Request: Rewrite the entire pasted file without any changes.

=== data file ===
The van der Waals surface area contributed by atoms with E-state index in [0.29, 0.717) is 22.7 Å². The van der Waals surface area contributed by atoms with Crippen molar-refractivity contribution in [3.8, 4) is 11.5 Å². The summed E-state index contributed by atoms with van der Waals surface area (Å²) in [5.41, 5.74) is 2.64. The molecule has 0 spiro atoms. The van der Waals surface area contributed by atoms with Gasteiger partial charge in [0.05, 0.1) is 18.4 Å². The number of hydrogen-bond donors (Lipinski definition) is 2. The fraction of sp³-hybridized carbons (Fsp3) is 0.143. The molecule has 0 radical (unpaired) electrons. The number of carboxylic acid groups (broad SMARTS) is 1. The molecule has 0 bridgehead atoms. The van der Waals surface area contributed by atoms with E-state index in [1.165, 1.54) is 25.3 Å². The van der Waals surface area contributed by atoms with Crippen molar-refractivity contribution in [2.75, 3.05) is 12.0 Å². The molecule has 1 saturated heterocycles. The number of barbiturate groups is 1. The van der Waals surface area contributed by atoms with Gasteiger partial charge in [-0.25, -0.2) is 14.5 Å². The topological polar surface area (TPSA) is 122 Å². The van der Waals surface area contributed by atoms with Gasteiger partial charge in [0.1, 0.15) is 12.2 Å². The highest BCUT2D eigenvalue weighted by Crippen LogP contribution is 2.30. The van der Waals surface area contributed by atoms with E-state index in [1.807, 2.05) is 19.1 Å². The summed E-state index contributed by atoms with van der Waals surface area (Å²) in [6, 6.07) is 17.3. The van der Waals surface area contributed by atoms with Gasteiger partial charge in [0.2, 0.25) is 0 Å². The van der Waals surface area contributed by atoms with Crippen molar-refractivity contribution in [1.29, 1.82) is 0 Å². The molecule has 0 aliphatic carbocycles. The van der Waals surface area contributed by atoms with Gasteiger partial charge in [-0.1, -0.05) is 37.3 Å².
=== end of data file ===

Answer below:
The van der Waals surface area contributed by atoms with E-state index in [0.29, 0.717) is 22.7 Å². The van der Waals surface area contributed by atoms with Crippen molar-refractivity contribution in [3.8, 4) is 11.5 Å². The summed E-state index contributed by atoms with van der Waals surface area (Å²) in [5.41, 5.74) is 2.64. The molecule has 0 spiro atoms. The van der Waals surface area contributed by atoms with Gasteiger partial charge in [0.05, 0.1) is 18.4 Å². The number of hydrogen-bond donors (Lipinski definition) is 2. The fraction of sp³-hybridized carbons (Fsp3) is 0.143. The molecule has 0 radical (unpaired) electrons. The number of carboxylic acid groups (broad SMARTS) is 1. The molecule has 0 bridgehead atoms. The van der Waals surface area contributed by atoms with E-state index in [1.165, 1.54) is 25.3 Å². The van der Waals surface area contributed by atoms with Crippen molar-refractivity contribution in [2.75, 3.05) is 12.0 Å². The molecule has 1 saturated heterocycles. The number of barbiturate groups is 1. The van der Waals surface area contributed by atoms with Gasteiger partial charge in [-0.25, -0.2) is 14.5 Å². The topological polar surface area (TPSA) is 122 Å². The van der Waals surface area contributed by atoms with Gasteiger partial charge in [0.1, 0.15) is 12.2 Å². The highest BCUT2D eigenvalue weighted by Crippen LogP contribution is 2.30. The van der Waals surface area contributed by atoms with E-state index in [1.807, 2.05) is 19.1 Å². The summed E-state index contributed by atoms with van der Waals surface area (Å²) in [6, 6.07) is 17.3. The van der Waals surface area contributed by atoms with Gasteiger partial charge in [0.2, 0.25) is 0 Å². The van der Waals surface area contributed by atoms with Crippen molar-refractivity contribution in [1.29, 1.82) is 0 Å². The molecule has 0 aliphatic carbocycles. The van der Waals surface area contributed by atoms with Gasteiger partial charge in [-0.1, -0.05) is 37.3 Å².